A version of this article by John Larson, Managing Partner at AREI, appeared first on Forbes.com.
The one thing that affects all real estate investors is the housing market. Savvy home investors understand that a property’s location within the market influences everything from the available inventory to the long-term appreciation prospect. Here are some other reasons why home investors pay close attention to real estate market indicators — and why you should, too.
Real Estate Investors Will Pay Property Taxes
Property taxes can take a huge bite out of real estate investment profits. It makes sense to take current property taxes as well as historical property tax data into account when choosing where to invest. Looking at historical property tax rates can indicate a cycle of upward or downward mobility in the local area. Historical property tax data is a general indicator of typical market conditions.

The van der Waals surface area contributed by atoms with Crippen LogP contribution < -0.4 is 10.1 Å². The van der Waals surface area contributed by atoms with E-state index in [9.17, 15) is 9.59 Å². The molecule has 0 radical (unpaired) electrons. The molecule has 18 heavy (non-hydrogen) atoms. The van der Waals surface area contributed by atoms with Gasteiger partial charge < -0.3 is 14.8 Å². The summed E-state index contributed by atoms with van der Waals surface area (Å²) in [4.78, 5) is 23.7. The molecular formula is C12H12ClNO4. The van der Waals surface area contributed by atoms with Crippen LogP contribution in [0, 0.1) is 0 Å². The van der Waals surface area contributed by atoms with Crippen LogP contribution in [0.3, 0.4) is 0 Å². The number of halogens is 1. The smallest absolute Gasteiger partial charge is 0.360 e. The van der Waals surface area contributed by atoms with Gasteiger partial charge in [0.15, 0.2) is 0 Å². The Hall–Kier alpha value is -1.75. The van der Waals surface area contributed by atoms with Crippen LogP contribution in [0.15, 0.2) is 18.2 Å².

For instance, in Dallas County, property taxes have stayed level since 2010, which is a good sign of market stability. Current property tax rates always need to be included in an investor’s budget planning, preferably before other decisions are made about a property, including the choice to invest or not. Remember, investors can take advantage of a full write-off for property taxes on rental properties come tax time.
Home Investments are Affected by the Local Economy.
The local economy is another key element of general market conditions. It stands to reason that a burgeoning economy will help make it possible for renters to get and keep a job, pay rent on time and take care of daily upkeep requirements for the rental property, like putting gas in the lawnmower and buying replacement furnace filters. On the flip side, economically challenged renters tend to skip or be late with rent payments and may lack the time to care for the house.
Local economic conditions can and should be researched to get a picture of the financial stability of the renter pool. For example, in Missouri, the average wages are very positive as compared to the national average. At the Bureau of Economic Analysis, home investors can get data on the location of the investment. I have found that by investing in true middle-class neighborhoods, my investments perform much better. On the flip side, I have found that any time I buy way below median value in any market, my risk greatly increases due to the rental pool for that market/area.